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Why not fold your own envelopes, using whichever paper you choose for the writing stock ? Here's how I do it.

 

Cut a 6 x 4-/14 inch rectangle from heavy card stock, such as a department store gift box. This is the folding template.

 

1. Trim the full sheet of paper to an 8-1/2 inch square, and mark the center of the square with a light pencil mark.

2. Fold two diagonal corners to the center, using the template. It's okay, if the corners fall short of the center mark,

. . as long as they are equally short of the mark.

3. Of the remaining two corners of paper, fold one up around the template, and the other down, around the template..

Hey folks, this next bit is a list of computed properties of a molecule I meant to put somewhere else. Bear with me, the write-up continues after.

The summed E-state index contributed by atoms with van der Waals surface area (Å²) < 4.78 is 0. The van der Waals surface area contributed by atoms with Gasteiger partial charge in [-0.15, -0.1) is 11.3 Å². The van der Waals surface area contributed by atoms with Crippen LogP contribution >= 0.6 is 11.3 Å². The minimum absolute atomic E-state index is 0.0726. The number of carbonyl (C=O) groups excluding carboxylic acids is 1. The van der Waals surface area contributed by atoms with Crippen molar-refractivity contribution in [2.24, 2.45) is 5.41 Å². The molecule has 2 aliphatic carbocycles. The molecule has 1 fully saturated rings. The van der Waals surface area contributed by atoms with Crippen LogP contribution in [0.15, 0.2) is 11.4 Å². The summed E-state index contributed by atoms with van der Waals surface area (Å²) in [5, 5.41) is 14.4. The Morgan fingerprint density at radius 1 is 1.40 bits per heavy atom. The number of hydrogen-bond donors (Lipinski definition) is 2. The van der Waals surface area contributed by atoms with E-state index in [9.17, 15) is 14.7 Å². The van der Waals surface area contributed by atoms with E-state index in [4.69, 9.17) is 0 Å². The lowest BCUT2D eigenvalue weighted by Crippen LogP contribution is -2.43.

Recognize it ? This is your envelope.

4. Open the sheet to remove the template, and scissor-snip away the small triangles that make the folds too thick.

5. Refold, as before, omitting the template. Strategically apply glue for assembly. Fits the "half-sheets".

 

Suggestions:

Between step 2 and step 3, slide the template about a quarter inch.

Custom trim for aesthetics.

The Post Office processes by high-speed automation, so I recommend minimum 24# paper stock.

 

Write with joy.

Auf freiem Grund mit freiem Volke stehn.
Zum Augenblicke dürft ich sagen:
Verweile doch, du bist so schön !

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Made my own stationary for years. Prefer a Laser Printer, but have used inkjet as well. Lots of templates. If I use lines, prefer them to be lighter in color.